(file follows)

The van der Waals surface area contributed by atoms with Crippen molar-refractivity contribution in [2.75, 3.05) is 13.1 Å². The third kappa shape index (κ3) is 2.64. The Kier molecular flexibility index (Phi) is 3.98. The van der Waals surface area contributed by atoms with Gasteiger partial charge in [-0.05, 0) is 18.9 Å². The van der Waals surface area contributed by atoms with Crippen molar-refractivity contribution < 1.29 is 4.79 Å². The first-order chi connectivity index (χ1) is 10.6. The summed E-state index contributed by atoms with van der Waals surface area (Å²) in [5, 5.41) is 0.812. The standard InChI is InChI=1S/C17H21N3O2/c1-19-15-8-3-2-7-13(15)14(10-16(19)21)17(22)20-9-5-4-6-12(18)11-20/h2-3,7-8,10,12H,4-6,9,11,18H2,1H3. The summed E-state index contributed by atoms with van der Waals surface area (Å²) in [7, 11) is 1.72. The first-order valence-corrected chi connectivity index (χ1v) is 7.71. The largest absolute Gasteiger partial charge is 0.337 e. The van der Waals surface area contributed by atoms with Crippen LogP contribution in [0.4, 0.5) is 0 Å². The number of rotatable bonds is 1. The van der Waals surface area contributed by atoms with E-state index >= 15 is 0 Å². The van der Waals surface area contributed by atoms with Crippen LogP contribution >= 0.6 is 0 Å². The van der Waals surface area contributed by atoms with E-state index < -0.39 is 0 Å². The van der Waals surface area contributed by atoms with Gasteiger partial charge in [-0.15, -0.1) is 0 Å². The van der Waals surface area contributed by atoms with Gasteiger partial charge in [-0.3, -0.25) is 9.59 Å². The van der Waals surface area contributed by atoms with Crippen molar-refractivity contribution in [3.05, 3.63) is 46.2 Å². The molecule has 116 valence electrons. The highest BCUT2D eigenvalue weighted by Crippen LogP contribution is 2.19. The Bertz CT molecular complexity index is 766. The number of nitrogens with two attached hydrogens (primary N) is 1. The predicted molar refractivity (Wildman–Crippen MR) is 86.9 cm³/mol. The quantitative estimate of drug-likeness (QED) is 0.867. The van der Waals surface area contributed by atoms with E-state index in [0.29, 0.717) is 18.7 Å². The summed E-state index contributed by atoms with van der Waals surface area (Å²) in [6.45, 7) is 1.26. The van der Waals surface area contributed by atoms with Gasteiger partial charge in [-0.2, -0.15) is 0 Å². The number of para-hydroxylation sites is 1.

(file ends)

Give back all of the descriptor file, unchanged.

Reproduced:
The van der Waals surface area contributed by atoms with Crippen molar-refractivity contribution in [2.75, 3.05) is 13.1 Å². The third kappa shape index (κ3) is 2.64. The Kier molecular flexibility index (Phi) is 3.98. The van der Waals surface area contributed by atoms with Gasteiger partial charge in [-0.05, 0) is 18.9 Å². The van der Waals surface area contributed by atoms with Crippen molar-refractivity contribution < 1.29 is 4.79 Å². The first-order chi connectivity index (χ1) is 10.6. The summed E-state index contributed by atoms with van der Waals surface area (Å²) in [5, 5.41) is 0.812. The standard InChI is InChI=1S/C17H21N3O2/c1-19-15-8-3-2-7-13(15)14(10-16(19)21)17(22)20-9-5-4-6-12(18)11-20/h2-3,7-8,10,12H,4-6,9,11,18H2,1H3. The summed E-state index contributed by atoms with van der Waals surface area (Å²) in [7, 11) is 1.72. The first-order valence-corrected chi connectivity index (χ1v) is 7.71. The largest absolute Gasteiger partial charge is 0.337 e. The van der Waals surface area contributed by atoms with Crippen LogP contribution in [0.4, 0.5) is 0 Å². The number of rotatable bonds is 1. The van der Waals surface area contributed by atoms with E-state index >= 15 is 0 Å². The van der Waals surface area contributed by atoms with Crippen LogP contribution >= 0.6 is 0 Å². The van der Waals surface area contributed by atoms with E-state index < -0.39 is 0 Å². The van der Waals surface area contributed by atoms with Gasteiger partial charge in [-0.15, -0.1) is 0 Å². The van der Waals surface area contributed by atoms with Gasteiger partial charge in [-0.3, -0.25) is 9.59 Å². The van der Waals surface area contributed by atoms with Crippen molar-refractivity contribution in [3.05, 3.63) is 46.2 Å². The molecule has 116 valence electrons. The highest BCUT2D eigenvalue weighted by Crippen LogP contribution is 2.19. The Bertz CT molecular complexity index is 766. The number of nitrogens with two attached hydrogens (primary N) is 1. The predicted molar refractivity (Wildman–Crippen MR) is 86.9 cm³/mol. The quantitative estimate of drug-likeness (QED) is 0.867. The van der Waals surface area contributed by atoms with E-state index in [0.29, 0.717) is 18.7 Å². The summed E-state index contributed by atoms with van der Waals surface area (Å²) in [6.45, 7) is 1.26. The van der Waals surface area contributed by atoms with Gasteiger partial charge in [-0.2, -0.15) is 0 Å². The number of para-hydroxylation sites is 1.